Chief Justice’s press conference

Remarks by the Right Honourable Richard Wagner, P.C.
Chief Justice of Canada

Good morning everyone, and thank you for joining me here at my second annual press conference.

Last year when I spoke to you here, I had been Chief Justice for six months. So this is my first time reporting to you on a full year’s work. And it’s been a busy year.

A lot has happened since I last spoke here. The Court has continued to find new ways to reach out to Canadians and help them understand our work. We launched our first annual Year in Review, something I mentioned was in the works last year. It can be viewed and downloaded from our website, in both official languages. It explains the Court’s work using clear text, photos, and graphics.

We’ve continued to publish our Cases in Brief – which explain our decisions in plain language – bringing the total so far to 54. We’ve reached millions by posting them on Facebook and Twitter, and they’ve been accessed on our website over 250,000 times. Each Case in Brief is meant to help Canadians understand an area of law a little better.

We’re planning to visit Winnipeg this fall, as I announced at the last press conference. But we’re also going to hear two cases while we’re there, to give people in a different part of the country an opportunity to see their Court in action. It’s the first time in history that the Court will sit outside of Ottawa, and we’re looking forward to speaking with Manitobans while we are there.

My colleagues and I continue to visit different parts of the country to share our thoughts and hear from Canadians. In the past year, I’ve spoken at about three dozen events, from swearing-in ceremonies for judges to a pro bono law conference to a moot court event. I’ve also traveled abroad to speak to judges and legal audiences in other countries to support the rule of law globally. I’m proud of the strong system of justice and the rule of law we have in Canada, and proud to have the opportunity to share what we’ve learned with other countries.

On the operational side, we’ve made changes to the Court’s Rules of Practice to make it easier to file documents electronically, and to make it optional to use agents present in Ottawa.

As Chief Justice of Canada, I have roles outside of the courtroom. As Chair of the Canadian Judicial Council, we’ve taken a hard look at our mandate and have already taken steps to improve our governance. At the National Judicial Institute, which I also chair, we continue with our mission of judge-led education, both in Canada and abroad.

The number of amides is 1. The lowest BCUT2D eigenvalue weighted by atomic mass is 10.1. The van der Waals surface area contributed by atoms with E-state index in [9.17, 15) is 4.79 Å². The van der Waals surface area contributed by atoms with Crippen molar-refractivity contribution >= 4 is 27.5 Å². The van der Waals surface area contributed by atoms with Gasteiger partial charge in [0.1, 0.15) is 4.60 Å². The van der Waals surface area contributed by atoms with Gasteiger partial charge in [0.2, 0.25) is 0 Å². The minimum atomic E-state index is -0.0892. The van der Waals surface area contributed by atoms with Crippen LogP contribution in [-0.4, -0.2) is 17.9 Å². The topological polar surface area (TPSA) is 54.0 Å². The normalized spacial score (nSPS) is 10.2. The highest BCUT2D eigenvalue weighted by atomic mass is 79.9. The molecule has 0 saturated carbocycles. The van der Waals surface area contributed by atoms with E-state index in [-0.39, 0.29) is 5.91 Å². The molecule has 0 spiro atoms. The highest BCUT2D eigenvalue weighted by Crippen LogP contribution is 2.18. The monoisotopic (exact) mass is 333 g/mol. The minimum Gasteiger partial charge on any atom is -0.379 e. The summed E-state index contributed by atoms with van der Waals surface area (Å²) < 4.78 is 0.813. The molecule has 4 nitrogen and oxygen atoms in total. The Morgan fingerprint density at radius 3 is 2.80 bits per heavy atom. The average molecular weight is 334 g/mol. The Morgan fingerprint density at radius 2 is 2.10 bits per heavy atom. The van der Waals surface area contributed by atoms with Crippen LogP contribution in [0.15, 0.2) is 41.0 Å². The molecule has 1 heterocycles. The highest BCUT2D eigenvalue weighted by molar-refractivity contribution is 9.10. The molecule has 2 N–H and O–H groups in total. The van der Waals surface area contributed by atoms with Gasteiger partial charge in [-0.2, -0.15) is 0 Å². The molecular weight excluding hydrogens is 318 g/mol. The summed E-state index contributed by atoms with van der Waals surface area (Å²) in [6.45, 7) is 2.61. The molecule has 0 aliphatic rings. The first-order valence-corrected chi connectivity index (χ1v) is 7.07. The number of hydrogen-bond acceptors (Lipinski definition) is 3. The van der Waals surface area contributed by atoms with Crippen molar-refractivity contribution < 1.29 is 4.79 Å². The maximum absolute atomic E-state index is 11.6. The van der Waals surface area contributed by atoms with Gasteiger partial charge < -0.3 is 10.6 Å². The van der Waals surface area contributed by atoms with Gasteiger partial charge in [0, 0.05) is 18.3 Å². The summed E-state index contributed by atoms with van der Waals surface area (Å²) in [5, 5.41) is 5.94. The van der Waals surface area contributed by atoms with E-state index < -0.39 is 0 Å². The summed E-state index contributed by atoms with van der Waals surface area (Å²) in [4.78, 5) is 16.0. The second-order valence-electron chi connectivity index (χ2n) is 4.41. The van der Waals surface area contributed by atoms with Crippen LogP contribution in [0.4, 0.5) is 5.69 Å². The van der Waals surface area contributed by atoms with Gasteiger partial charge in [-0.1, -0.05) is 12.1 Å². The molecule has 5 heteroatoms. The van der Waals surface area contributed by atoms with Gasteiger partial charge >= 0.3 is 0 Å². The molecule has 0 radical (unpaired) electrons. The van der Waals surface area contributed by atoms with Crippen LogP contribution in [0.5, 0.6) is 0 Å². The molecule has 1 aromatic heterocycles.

I am very proud of our judiciary, a key component of our democracy. Our judges work hard every day to ensure that the law is applied clearly and fairly to all Canadians.

All of this is done with the goal of building and maintaining public confidence in our judiciary and in our legal system.

Since my appointment, I’ve spoken a lot about access to justice. Everyone has. It’s a buzzword these days. Lately, I am finding the word “access” to be somewhat narrow. It suggests that we just need to install a bigger door to let more people in. It suggests that if people don’t come in through our big door, maybe they just don’t want to visit us.

But there could be other reasons our neighbours don’t drop by. Maybe our entryway is dark and overgrown, making them nervous to approach. Maybe we’re never outside, and the curtains are always closed. Maybe, once they enter, people find the rooms small and stuffy, or find our habits strange and formal.

While I and others have talked a great deal about “access,” I fear it’s becoming just that — talk. We don’t need any more talk. We need action. To continue our little house metaphor, maybe we need to put in a garden and add some colour. Maybe we need to think about an open-concept design, so our guests feel more comfortable when they visit. Maybe we actually need to sit out on the front porch and invite them in. Maybe we need to get our street together to help each other out once in a while.

So instead of “access to justice,” these days I’m thinking more in terms of “action for justice.” By that I mean real, tangible steps that we’re taking—and that we can take in the future—to make justice happen. Access—real access—depends on action, and the resources necessary to make that action happen. To make sure Canadians get the justice they need, when they need it, and give them the peace of mind of knowing it’s there for them even when they don’t. To make sure       they know that the edifice of justice is well-maintained and in no danger of collapse. To make sure they know our door is always open, and they are welcome.

The actions I’m thinking about don’t have to be big ticket items. Our house has good walls and a strong foundation, so as long as we keep up with the yearly maintenance, we don’t need to rebuild it from scratch. But all of us who are actors—and I use the word actors deliberately—need to pitch in and do what we can to improve processes, provide more and better information, and make sure everyone gets the legal help they deserve.

And now, I will happily take your questions.

 

Remarks by the Right Honourable Richard Wagner, P.C.
Chief Justice of Canada
On the occasion of the Chief Justice’s press conference

Ottawa, Ontario
June 20, 2019